• general weakness that steadily gets worse
  • clumsiness and balance issues
  • sensory loss
  • difficulty using your arms and legs
  • changes to vision
  • loss of language skills
  • facial drooping
  • personality changes
  • memory problems and mental slowness

Symptoms can progress rapidly to include complications such as dementia, seizures, or coma. PML is a life-threatening medical emergency.

PML is rare in people who have a healthy immune system. It is known as an opportunistic infection because it takes advantage of an immune system already compromised by illness. You’re at increased risk of developing PML if you:

  • have HIV-AIDS
  • have leukemia, Hodgkin’s disease, lymphoma, or other cancers
  • are on long-term corticosteroid or immunosuppressive therapy due to an organ transplant

You also have a slight risk if you have an autoimmune condition such as multiple sclerosis (MS), rheumatoid arthritis, Crohn’s disease, or systemic lupus erythematosis. This risk is higher if your treatment plan includes a drug that suppresses part of the immune system, known as an immunomodulator.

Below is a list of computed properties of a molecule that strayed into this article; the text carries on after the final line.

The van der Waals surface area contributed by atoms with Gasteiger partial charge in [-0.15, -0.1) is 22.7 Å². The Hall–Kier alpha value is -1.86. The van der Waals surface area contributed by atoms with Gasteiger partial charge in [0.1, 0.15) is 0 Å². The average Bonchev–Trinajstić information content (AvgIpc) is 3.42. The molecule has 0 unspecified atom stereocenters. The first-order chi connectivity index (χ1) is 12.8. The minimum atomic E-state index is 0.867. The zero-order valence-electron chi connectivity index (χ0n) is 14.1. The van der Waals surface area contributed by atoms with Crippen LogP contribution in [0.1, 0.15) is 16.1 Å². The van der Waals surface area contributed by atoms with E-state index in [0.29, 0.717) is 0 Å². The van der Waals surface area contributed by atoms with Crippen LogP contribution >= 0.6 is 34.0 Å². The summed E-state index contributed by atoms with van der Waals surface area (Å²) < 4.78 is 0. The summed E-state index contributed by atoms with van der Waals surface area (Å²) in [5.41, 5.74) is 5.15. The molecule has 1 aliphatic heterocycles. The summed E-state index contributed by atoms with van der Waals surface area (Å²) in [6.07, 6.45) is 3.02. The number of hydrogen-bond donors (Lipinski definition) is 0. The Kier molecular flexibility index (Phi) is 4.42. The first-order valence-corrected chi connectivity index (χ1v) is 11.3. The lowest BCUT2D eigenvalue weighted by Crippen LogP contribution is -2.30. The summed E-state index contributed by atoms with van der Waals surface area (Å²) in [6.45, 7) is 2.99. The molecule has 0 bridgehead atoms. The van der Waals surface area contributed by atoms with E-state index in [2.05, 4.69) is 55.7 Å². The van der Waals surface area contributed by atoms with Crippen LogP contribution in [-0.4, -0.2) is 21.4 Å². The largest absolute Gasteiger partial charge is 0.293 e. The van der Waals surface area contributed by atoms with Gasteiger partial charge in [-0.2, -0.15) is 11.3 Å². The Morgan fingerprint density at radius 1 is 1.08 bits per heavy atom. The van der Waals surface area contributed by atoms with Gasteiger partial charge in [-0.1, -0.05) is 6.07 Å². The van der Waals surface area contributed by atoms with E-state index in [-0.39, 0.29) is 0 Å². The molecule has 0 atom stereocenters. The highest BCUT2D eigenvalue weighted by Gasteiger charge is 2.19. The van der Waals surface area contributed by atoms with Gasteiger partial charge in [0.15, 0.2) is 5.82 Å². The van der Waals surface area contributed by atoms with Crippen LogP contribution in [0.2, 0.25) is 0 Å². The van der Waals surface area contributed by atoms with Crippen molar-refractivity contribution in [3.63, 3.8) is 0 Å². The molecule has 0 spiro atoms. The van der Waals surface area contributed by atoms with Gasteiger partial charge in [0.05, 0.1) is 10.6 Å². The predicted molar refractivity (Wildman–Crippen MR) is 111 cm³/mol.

Learn more: The JC virus and risks for MS patients »

PML is a potential side effect of some disease-modifying drugs used to treat MS, including:

The longer you take these medications, the higher the risk of developing PML.

Your doctor may suspect PML based on the progressive course of your symptoms, your preexisting conditions, and medications you take. Diagnostic testing may include:

  • Blood test: A sample of blood can reveal that you have JC virus antibodies. A very high level of antibodies could indicate PML.
  • Lumbar puncture (spinal tap): A sample of your spinal fluid may also contain JC virus antibodies, which can aid in the diagnosis.
  • Imaging tests:MRI or CT scans can detect lesions in the white matter in the brain. If you have PML, there will be multiple active lesions.
  • Brain biopsy: a piece of tissue is removed from your brain and examined under a microscope.

There is no specific treatment for PML. Therapy will be tailored to your individual circumstances, such as what caused your PML, as well as other health considerations.